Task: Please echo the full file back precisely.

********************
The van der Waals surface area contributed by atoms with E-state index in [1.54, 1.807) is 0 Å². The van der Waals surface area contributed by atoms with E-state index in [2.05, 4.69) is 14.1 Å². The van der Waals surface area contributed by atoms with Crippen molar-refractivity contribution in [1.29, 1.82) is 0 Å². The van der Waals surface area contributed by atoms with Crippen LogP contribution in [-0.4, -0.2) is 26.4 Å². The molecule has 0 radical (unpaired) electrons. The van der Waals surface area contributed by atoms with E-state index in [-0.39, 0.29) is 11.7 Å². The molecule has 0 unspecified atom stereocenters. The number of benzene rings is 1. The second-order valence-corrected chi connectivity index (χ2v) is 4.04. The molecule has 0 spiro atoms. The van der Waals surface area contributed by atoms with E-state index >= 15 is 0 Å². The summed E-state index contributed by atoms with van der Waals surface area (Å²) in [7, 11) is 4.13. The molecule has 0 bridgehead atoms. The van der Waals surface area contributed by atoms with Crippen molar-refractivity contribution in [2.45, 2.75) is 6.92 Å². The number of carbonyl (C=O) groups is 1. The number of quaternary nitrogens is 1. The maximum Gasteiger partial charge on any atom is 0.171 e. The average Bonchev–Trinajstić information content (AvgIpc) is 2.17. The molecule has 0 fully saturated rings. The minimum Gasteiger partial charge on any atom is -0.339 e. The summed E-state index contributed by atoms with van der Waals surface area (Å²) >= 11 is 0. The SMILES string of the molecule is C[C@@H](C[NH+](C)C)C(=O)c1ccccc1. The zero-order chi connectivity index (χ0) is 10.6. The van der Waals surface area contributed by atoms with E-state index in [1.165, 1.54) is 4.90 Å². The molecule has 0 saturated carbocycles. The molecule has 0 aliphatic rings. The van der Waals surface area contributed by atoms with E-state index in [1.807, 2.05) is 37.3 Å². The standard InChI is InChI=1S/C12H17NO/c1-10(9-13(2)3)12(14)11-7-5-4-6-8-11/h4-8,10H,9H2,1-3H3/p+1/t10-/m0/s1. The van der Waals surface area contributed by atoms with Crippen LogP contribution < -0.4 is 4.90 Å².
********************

The van der Waals surface area contributed by atoms with E-state index in [1.54, 1.807) is 0 Å². The van der Waals surface area contributed by atoms with E-state index in [2.05, 4.69) is 14.1 Å². The van der Waals surface area contributed by atoms with Crippen molar-refractivity contribution in [1.29, 1.82) is 0 Å². The van der Waals surface area contributed by atoms with Crippen LogP contribution in [-0.4, -0.2) is 26.4 Å². The molecule has 0 radical (unpaired) electrons. The van der Waals surface area contributed by atoms with E-state index in [-0.39, 0.29) is 11.7 Å². The molecule has 0 unspecified atom stereocenters. The number of benzene rings is 1. The second-order valence-corrected chi connectivity index (χ2v) is 4.04. The molecule has 0 spiro atoms. The van der Waals surface area contributed by atoms with E-state index >= 15 is 0 Å². The summed E-state index contributed by atoms with van der Waals surface area (Å²) in [7, 11) is 4.13. The molecule has 0 bridgehead atoms. The van der Waals surface area contributed by atoms with Crippen molar-refractivity contribution in [2.45, 2.75) is 6.92 Å². The number of carbonyl (C=O) groups is 1. The number of quaternary nitrogens is 1. The maximum Gasteiger partial charge on any atom is 0.171 e. The average Bonchev–Trinajstić information content (AvgIpc) is 2.17. The molecule has 0 fully saturated rings. The minimum Gasteiger partial charge on any atom is -0.339 e. The summed E-state index contributed by atoms with van der Waals surface area (Å²) >= 11 is 0. The SMILES string of the molecule is C[C@@H](C[NH+](C)C)C(=O)c1ccccc1. The zero-order chi connectivity index (χ0) is 10.6. The van der Waals surface area contributed by atoms with E-state index in [1.165, 1.54) is 4.90 Å². The molecule has 0 saturated carbocycles. The molecule has 0 aliphatic rings. The van der Waals surface area contributed by atoms with E-state index in [1.807, 2.05) is 37.3 Å². The standard InChI is InChI=1S/C12H17NO/c1-10(9-13(2)3)12(14)11-7-5-4-6-8-11/h4-8,10H,9H2,1-3H3/p+1/t10-/m0/s1. The van der Waals surface area contributed by atoms with Crippen LogP contribution < -0.4 is 4.90 Å².